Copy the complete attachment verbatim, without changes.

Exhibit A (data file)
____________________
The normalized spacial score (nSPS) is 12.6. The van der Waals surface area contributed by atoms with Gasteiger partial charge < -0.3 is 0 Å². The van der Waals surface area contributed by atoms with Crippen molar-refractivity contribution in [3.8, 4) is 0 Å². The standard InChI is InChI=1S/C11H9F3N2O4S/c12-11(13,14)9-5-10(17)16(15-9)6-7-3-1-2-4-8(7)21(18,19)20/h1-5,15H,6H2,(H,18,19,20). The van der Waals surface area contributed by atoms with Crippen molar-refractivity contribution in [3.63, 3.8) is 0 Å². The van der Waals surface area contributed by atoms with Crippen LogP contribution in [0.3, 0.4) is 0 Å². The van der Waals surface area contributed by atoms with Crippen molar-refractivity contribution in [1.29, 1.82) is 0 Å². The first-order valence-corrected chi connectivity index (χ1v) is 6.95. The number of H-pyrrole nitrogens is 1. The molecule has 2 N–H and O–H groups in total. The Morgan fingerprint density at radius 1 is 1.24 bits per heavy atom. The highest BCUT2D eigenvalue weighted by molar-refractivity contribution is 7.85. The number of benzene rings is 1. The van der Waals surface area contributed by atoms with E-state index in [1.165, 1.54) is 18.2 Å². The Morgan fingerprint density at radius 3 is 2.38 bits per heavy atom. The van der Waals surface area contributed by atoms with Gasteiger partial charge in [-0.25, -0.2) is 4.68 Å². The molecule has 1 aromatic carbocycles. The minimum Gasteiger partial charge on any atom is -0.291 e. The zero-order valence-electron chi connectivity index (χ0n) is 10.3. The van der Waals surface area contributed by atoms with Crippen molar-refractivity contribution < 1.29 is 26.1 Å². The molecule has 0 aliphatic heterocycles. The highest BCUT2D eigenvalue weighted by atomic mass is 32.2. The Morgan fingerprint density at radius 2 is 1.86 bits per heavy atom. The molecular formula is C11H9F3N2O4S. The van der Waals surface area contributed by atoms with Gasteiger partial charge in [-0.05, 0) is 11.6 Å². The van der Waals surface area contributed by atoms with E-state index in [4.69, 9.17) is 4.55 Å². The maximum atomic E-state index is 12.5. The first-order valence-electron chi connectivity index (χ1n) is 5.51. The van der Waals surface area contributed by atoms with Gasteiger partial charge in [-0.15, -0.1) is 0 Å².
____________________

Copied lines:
The normalized spacial score (nSPS) is 12.6. The van der Waals surface area contributed by atoms with Gasteiger partial charge < -0.3 is 0 Å². The van der Waals surface area contributed by atoms with Crippen molar-refractivity contribution in [3.8, 4) is 0 Å². The standard InChI is InChI=1S/C11H9F3N2O4S/c12-11(13,14)9-5-10(17)16(15-9)6-7-3-1-2-4-8(7)21(18,19)20/h1-5,15H,6H2,(H,18,19,20). The van der Waals surface area contributed by atoms with Crippen molar-refractivity contribution in [3.63, 3.8) is 0 Å². The van der Waals surface area contributed by atoms with Crippen LogP contribution in [0.3, 0.4) is 0 Å². The van der Waals surface area contributed by atoms with Crippen molar-refractivity contribution in [1.29, 1.82) is 0 Å². The first-order valence-corrected chi connectivity index (χ1v) is 6.95. The number of H-pyrrole nitrogens is 1. The molecule has 2 N–H and O–H groups in total. The Morgan fingerprint density at radius 1 is 1.24 bits per heavy atom. The highest BCUT2D eigenvalue weighted by molar-refractivity contribution is 7.85. The number of benzene rings is 1. The van der Waals surface area contributed by atoms with E-state index in [1.165, 1.54) is 18.2 Å². The Morgan fingerprint density at radius 3 is 2.38 bits per heavy atom. The van der Waals surface area contributed by atoms with Gasteiger partial charge in [-0.25, -0.2) is 4.68 Å². The molecule has 1 aromatic carbocycles. The minimum Gasteiger partial charge on any atom is -0.291 e. The zero-order valence-electron chi connectivity index (χ0n) is 10.3. The van der Waals surface area contributed by atoms with Crippen molar-refractivity contribution < 1.29 is 26.1 Å². The molecule has 0 aliphatic heterocycles. The highest BCUT2D eigenvalue weighted by atomic mass is 32.2. The Morgan fingerprint density at radius 2 is 1.86 bits per heavy atom. The molecular formula is C11H9F3N2O4S. The van der Waals surface area contributed by atoms with Gasteiger partial charge in [-0.05, 0) is 11.6 Å². The van der Waals surface area contributed by atoms with E-state index in [4.69, 9.17) is 4.55 Å². The maximum atomic E-state index is 12.5. The first-order valence-electron chi connectivity index (χ1n) is 5.51. The van der Waals surface area contributed by atoms with Gasteiger partial charge in [-0.15, -0.1) is 0 Å².